That system, running on bandwidth supplied by Telesat’s new T-19 satellite, is now up and running.

But since its launch, many Nunavut customers have become bitterly disappointed in Northwestel and its sister company, Bell Mobility. Since July, numerous customers have taken to social media to complain the service isn’t working.

And Nunavut Senator Dennis Patterson, in an op-ed recently published in Nunatsiaq News, has accused Bell and Northwestel of using federal government funds to create a monopoly.

“This massive contribution of public funds has enabled Bell/Northwestel to essentially corner the market,” Patterson said.

For now, SSi and QC are still waiting for a response to the applications they’ve submitted to the CRTC’s Broadband Fund.

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(9) Comments:

  1. Posted by Darren on

    Give the money to Elon Musk who is far closer to alleviating the North’s poor internet conditions than anyone else. These large organizations will do nothing but piss it away on high overhead to have more “meetings” and deliver nothing like always.

    http://www.starlink.com/

    Every Nunavummiut, especially in Iqaluit/Igloolik/Cam.Bay/Arviat/Resolute Bay should go to that website and SIGN UP. Show interest and we could be part of the pilot project for low earth orbiting satellites that are ALREADY in the sky.

    • Posted by Fantasy on

      First of all, no he’s not that close. And neither are his competitors. It might happen someday but he’s not as close as Elon fanboys say he is.
      .
      Secondly, Elon is not our saviour. He’s incredibly seedy and is working closely with the GOP.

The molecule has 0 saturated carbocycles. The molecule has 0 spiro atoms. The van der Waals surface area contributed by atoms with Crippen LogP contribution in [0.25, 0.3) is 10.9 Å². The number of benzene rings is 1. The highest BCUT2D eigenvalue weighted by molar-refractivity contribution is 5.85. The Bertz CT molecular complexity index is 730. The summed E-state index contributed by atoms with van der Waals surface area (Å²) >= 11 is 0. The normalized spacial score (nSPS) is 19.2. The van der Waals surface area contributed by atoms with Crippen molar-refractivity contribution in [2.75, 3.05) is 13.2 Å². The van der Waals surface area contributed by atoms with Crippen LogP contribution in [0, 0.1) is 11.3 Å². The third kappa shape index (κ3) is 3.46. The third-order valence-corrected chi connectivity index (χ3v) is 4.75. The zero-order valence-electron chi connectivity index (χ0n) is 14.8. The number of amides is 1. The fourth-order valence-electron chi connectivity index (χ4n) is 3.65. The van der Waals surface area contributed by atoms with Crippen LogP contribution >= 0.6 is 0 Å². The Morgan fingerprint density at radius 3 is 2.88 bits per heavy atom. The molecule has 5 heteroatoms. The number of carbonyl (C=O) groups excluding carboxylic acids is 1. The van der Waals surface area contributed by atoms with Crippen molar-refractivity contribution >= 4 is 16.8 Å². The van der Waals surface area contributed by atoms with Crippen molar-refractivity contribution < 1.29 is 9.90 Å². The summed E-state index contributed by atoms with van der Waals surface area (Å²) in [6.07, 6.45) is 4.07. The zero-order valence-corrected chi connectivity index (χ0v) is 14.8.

.
      Thirdly, the internet would be controlled by an American company, where internet providers are throttling certain sites that don’t play by their rules (Netflix, etc) and would also be subject to the Patriot Act. With the current administration they have down there, they can extract loads of personal data from anyone tapping into these constellations.
      .
      I’ll take GN/Inuit owned fiber over Elon. It’ll cost more but they won’t be at the mercy of some maniacal billionaire.

      • Posted by Potato Company on

        Why are all these non-Inuit talking about Inuit business instead of Inuit?

        • Posted by Our Society Too on

          Ummm, have you looked around recently? Whether you like it or not, non-Inuit are in the north to stay and their numbers are growing rapidly.

          Welcome to the world where all Nunavummiut have a voice. Non-Inuit Nunavummiut have voices and input in our society too.

  2. Posted by Northern Guy on

    Suggesting that QC/SSI has the capital or expertise to do anyhting other piggyback on existing fibreoptic or LEO infrastructure is laughable. The reality is that SSI/QC will be a very long second in line in terms of accessing any telecomm infrastructure that would be developed and implemented by a third party in the arctic. To add insult to injury that access would be many years down the road and well beyond the timelines noted in the story. What this merger comes down to is just another third party ISP that will end up complaining about how lousy and crowded NWTel’s backbone infrastructure is.

  3. Posted by SSI Customer on

    SSI urgently needs to move the signal transmitter in Clyde River to a higher grounds and not on the beach. We pay the same rates but keep losing the signal due to its location.

  4. Posted by Northern Inuit on

    So is this where the $15 an extra gig has been going all these years? So when you have a 10 gig plan for $80 a month which is inexcusable then you go over in a couple days then to get off dial up speed you pay through the itek to get another gig?

    No thanks. Thank goodness for competition.

  5. Posted by Qikiqtaalungiutaq on

    SSI Micro’s Qiniq internet service in Nunavut getting $35M upgrade
    Download speeds to be doubled, says company
    CBC News · Posted: Jul 08, 2015. Last Updated: July 8, 2015
    SSI Micro will receive $35 million from the federal government to double the download speed and make other upgrades to its Qiniq satellite internet service in Nunavut.

  6. Posted by Old trapper on

    Double the speed they are 2mbps to 2.5mbps and still only 4mbps 5 mbps that still SLOW 🐢